He says the real division would not one between northern and southern California, but internal and coastal California. "This would divide the state in a way that makes political sense: liberals in coastal California and conservatives in east California," he adds. "It would allow the liberals to increase taxes to pay for those services they want, and the conservatives to reduce regulations and taxes in their state.”

Others are not so convinced that the division would be a good thing.

“Secession would be like a divorce, which typically leaves both spouses worse off economically. And like a divorce, it would be bad for the kids,” says Pitney. “The new state would now be responsible for services that California provides, such as regional centers for the disabled. And both sides would have to work out difficult issues, such as ‘custody’ of the University of California at Riverside and other state facilities.”

The plan did not receive enthusiastic approval at the public board meeting, either. Several of about a dozen, three-minute comments from local residents agreed with Stone’s comments that California is extremely hard to govern and needs some kind of overhaul. But some called him names and said they hoped his idea would flop. Some of the supervisors agreed to Stone’s motion to hold a meeting only because he agreed not to use public monies or staff time to convene it, and because the discussions would include other reforms.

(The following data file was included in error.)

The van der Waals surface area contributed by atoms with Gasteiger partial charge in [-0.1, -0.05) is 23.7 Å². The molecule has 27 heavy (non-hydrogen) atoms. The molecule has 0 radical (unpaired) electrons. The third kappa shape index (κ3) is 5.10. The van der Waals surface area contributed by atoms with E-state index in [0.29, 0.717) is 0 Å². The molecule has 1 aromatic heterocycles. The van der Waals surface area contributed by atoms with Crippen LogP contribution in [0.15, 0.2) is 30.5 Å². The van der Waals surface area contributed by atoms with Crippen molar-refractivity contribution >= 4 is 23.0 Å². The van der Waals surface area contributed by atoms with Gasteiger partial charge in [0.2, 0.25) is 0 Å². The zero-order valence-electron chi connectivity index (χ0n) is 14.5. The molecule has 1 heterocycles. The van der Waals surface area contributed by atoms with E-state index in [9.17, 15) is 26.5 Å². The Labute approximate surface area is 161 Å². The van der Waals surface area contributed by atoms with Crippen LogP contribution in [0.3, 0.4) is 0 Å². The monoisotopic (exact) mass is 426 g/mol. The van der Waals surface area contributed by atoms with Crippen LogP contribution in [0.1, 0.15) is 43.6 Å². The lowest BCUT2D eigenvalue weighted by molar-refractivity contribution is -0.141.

Splitting the state is the wrong answer to the right issue, says James Mayer, executive director of California Forward, a nonpartisan, nonprofit organization working to bring government closer to the people.

“Indeed, California is too big, too diverse and too complex to be micromanaged by a dysfunctional legislature in the capital,” he says via e-mail.

But the answer, he adds, is to get the state to devolve more of its authority to localities, not to secede. His organization has spent the past two years holding gatherings all over the state to explore ways to give community-level government more authority and responsibility so they can tailor public programs to be responsive and effective in their communities.

“The governor and the Legislature – mostly motivated out of a desire to resolve the state's structural fiscal crisis – has started the process of shifting responsibilities to counties," he adds. "This evolution will take time, and much more needs to happen if it is going to deliver better results.”

In the meantime, Stone's secession bid could lead to useful conversation on the subject of what makes California so difficult to govern.